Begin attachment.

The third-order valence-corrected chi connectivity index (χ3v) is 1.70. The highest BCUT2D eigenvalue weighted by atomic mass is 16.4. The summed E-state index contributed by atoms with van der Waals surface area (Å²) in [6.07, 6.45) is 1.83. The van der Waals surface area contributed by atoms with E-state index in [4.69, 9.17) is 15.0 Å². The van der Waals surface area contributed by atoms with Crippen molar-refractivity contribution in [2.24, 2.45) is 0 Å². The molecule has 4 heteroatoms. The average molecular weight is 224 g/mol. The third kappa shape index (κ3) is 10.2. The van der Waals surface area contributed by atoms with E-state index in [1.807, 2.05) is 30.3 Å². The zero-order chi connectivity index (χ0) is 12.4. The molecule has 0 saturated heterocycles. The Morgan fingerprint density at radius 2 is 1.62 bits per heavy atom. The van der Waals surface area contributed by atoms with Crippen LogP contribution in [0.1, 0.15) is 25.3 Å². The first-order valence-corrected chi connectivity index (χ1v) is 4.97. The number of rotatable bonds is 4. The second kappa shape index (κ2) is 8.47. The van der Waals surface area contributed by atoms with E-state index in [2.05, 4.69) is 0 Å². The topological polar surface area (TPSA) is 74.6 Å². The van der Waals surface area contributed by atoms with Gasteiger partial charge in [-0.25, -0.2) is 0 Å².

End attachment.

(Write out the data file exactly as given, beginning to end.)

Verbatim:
The third-order valence-corrected chi connectivity index (χ3v) is 1.70. The highest BCUT2D eigenvalue weighted by atomic mass is 16.4. The summed E-state index contributed by atoms with van der Waals surface area (Å²) in [6.07, 6.45) is 1.83. The van der Waals surface area contributed by atoms with E-state index in [4.69, 9.17) is 15.0 Å². The van der Waals surface area contributed by atoms with Crippen molar-refractivity contribution in [2.24, 2.45) is 0 Å². The molecule has 4 heteroatoms. The average molecular weight is 224 g/mol. The third kappa shape index (κ3) is 10.2. The van der Waals surface area contributed by atoms with E-state index in [1.807, 2.05) is 30.3 Å². The zero-order chi connectivity index (χ0) is 12.4. The molecule has 0 saturated heterocycles. The Morgan fingerprint density at radius 2 is 1.62 bits per heavy atom. The van der Waals surface area contributed by atoms with Crippen LogP contribution in [0.1, 0.15) is 25.3 Å². The first-order valence-corrected chi connectivity index (χ1v) is 4.97. The number of rotatable bonds is 4. The second kappa shape index (κ2) is 8.47. The van der Waals surface area contributed by atoms with E-state index in [2.05, 4.69) is 0 Å². The topological polar surface area (TPSA) is 74.6 Å². The van der Waals surface area contributed by atoms with Gasteiger partial charge in [-0.25, -0.2) is 0 Å².